This paper sets out the political economy behind Asian governments' participation in a revived Bretton Woods System. The overriding problem for these governments is to rapidly integrate a large pool of underemployed labor into the industrial sector. The principal constraints are inefficient domestic resource and capital markets, and resistance to import penetration by labor in industrial countries. The system has evolved to overcome these constraints through export led growth and growth of foreign direct investment. Periphery governments' objectives for the scale and composition of gross trade in goods and financial assets may dominate more conventional concerns about international capital flows
Will subprime be a twin crisis for the United States? by Michael P Dooley( file )
3 editions published in 2008 in English and held by 3 libraries worldwide
We identify incentives generated by the Bretton Woods II system that may have contributed to the sub-prime liquidity crisis now working its way through the international monetary system. We then evaluate the persistent conjecture that the liquidity crisis is or will become a balance of payments crisis for the United States. Given that it happens, the additional costs associated with a sudden stop of net capital flows to the United States could be quite substantial. But we observe that emerging market governments have continued to acquire US assets even as yields have fallen, and the incentives for continuing to do so remain strong. Moreover, the Bretton Woods II system, which has clearly been the most resilient of the forces driving current markets, continues to generate low real interest rates in industrial countries and growth in emerging markets that will help limit the damage from the liquidity crisis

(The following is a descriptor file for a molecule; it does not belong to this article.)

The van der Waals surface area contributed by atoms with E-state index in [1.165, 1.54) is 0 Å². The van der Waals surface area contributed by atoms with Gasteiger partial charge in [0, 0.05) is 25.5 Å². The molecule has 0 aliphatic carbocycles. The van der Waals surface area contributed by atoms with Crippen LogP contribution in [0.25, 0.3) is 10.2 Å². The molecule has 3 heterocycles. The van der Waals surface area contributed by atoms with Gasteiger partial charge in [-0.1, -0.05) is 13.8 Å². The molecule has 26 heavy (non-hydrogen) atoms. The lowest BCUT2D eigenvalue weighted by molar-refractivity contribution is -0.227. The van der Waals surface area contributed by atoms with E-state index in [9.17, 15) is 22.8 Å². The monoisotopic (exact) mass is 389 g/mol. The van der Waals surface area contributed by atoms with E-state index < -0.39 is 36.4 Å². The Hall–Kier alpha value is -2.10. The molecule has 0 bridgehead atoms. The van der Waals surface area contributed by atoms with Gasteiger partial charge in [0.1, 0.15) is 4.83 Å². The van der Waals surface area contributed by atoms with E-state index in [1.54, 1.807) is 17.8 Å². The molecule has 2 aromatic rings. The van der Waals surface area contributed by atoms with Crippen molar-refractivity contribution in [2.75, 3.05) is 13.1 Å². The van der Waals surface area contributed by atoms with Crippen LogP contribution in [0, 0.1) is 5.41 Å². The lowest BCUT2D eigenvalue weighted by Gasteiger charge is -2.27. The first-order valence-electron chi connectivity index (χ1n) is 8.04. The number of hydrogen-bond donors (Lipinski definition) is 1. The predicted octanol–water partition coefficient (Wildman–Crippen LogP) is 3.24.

Have delawaré s incorpotion laws set a bad example for other states by Michael P Dooley( Article )
in Italian and held by 1 library worldwide
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Alternative Names
Dooley, M. P.
Dooley, M. P. (Michael P.)
English (54)
Italian (1)